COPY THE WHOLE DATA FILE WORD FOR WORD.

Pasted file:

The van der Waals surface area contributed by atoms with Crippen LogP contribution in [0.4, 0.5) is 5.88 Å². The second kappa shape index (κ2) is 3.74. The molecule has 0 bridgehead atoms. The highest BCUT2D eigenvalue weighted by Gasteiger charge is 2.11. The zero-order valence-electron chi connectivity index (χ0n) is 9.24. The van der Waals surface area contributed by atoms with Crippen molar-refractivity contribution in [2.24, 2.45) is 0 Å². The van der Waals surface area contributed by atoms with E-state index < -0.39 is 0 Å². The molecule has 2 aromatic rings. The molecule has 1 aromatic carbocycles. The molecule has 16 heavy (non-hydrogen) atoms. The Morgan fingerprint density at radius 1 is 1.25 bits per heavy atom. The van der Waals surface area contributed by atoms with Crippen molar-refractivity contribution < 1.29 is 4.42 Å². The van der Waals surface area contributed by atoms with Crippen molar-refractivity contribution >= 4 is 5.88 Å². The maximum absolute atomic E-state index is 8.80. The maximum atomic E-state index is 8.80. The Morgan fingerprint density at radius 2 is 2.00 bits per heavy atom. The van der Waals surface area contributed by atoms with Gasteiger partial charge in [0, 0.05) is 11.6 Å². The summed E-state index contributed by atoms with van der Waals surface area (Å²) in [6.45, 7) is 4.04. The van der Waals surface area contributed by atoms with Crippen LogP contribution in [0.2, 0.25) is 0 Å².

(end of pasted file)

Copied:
The van der Waals surface area contributed by atoms with Crippen LogP contribution in [0.4, 0.5) is 5.88 Å². The second kappa shape index (κ2) is 3.74. The molecule has 0 bridgehead atoms. The highest BCUT2D eigenvalue weighted by Gasteiger charge is 2.11. The zero-order valence-electron chi connectivity index (χ0n) is 9.24. The van der Waals surface area contributed by atoms with Crippen molar-refractivity contribution in [2.24, 2.45) is 0 Å². The van der Waals surface area contributed by atoms with E-state index < -0.39 is 0 Å². The molecule has 2 aromatic rings. The molecule has 1 aromatic carbocycles. The molecule has 16 heavy (non-hydrogen) atoms. The Morgan fingerprint density at radius 1 is 1.25 bits per heavy atom. The van der Waals surface area contributed by atoms with Crippen molar-refractivity contribution < 1.29 is 4.42 Å². The van der Waals surface area contributed by atoms with Crippen molar-refractivity contribution >= 4 is 5.88 Å². The maximum absolute atomic E-state index is 8.80. The maximum atomic E-state index is 8.80. The Morgan fingerprint density at radius 2 is 2.00 bits per heavy atom. The van der Waals surface area contributed by atoms with Gasteiger partial charge in [0, 0.05) is 11.6 Å². The summed E-state index contributed by atoms with van der Waals surface area (Å²) in [6.45, 7) is 4.04. The van der Waals surface area contributed by atoms with Crippen LogP contribution in [0.2, 0.25) is 0 Å².